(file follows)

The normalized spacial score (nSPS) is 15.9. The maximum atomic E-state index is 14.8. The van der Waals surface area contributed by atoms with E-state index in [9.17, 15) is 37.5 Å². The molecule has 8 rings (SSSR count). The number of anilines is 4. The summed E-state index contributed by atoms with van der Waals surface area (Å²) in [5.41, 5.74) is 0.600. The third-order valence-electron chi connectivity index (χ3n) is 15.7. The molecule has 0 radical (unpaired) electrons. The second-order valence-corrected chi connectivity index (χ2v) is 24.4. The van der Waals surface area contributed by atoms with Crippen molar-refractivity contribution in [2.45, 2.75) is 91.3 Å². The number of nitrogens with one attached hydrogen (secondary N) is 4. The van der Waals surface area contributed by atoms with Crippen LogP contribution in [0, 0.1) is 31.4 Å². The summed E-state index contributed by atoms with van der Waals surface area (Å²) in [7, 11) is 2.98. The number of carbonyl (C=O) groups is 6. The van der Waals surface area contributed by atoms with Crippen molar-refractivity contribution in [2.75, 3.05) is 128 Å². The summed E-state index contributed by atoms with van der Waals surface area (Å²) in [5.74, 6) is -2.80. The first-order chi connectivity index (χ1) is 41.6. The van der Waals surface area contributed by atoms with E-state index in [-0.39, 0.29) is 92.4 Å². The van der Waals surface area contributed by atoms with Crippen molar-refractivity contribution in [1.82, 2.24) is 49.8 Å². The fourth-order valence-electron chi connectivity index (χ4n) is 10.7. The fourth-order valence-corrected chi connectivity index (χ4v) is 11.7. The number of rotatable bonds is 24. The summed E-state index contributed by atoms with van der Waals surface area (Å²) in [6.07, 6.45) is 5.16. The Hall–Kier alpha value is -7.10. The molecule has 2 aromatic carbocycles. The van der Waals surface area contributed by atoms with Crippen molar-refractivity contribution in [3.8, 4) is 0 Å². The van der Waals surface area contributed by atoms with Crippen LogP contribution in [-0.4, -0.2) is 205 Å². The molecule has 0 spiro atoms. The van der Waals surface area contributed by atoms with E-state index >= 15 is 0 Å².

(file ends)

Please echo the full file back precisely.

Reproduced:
The normalized spacial score (nSPS) is 15.9. The maximum atomic E-state index is 14.8. The van der Waals surface area contributed by atoms with E-state index in [9.17, 15) is 37.5 Å². The molecule has 8 rings (SSSR count). The number of anilines is 4. The summed E-state index contributed by atoms with van der Waals surface area (Å²) in [5.41, 5.74) is 0.600. The third-order valence-electron chi connectivity index (χ3n) is 15.7. The molecule has 0 radical (unpaired) electrons. The second-order valence-corrected chi connectivity index (χ2v) is 24.4. The van der Waals surface area contributed by atoms with Crippen molar-refractivity contribution in [2.45, 2.75) is 91.3 Å². The number of nitrogens with one attached hydrogen (secondary N) is 4. The van der Waals surface area contributed by atoms with Crippen LogP contribution in [0, 0.1) is 31.4 Å². The summed E-state index contributed by atoms with van der Waals surface area (Å²) in [7, 11) is 2.98. The number of carbonyl (C=O) groups is 6. The van der Waals surface area contributed by atoms with Crippen molar-refractivity contribution in [2.75, 3.05) is 128 Å². The summed E-state index contributed by atoms with van der Waals surface area (Å²) in [5.74, 6) is -2.80. The first-order chi connectivity index (χ1) is 41.6. The van der Waals surface area contributed by atoms with E-state index in [-0.39, 0.29) is 92.4 Å². The van der Waals surface area contributed by atoms with Crippen molar-refractivity contribution in [1.82, 2.24) is 49.8 Å². The fourth-order valence-electron chi connectivity index (χ4n) is 10.7. The fourth-order valence-corrected chi connectivity index (χ4v) is 11.7. The number of rotatable bonds is 24. The summed E-state index contributed by atoms with van der Waals surface area (Å²) in [6.07, 6.45) is 5.16. The Hall–Kier alpha value is -7.10. The molecule has 2 aromatic carbocycles. The van der Waals surface area contributed by atoms with Crippen molar-refractivity contribution in [3.8, 4) is 0 Å². The van der Waals surface area contributed by atoms with Crippen LogP contribution in [-0.4, -0.2) is 205 Å². The molecule has 0 spiro atoms. The van der Waals surface area contributed by atoms with E-state index >= 15 is 0 Å².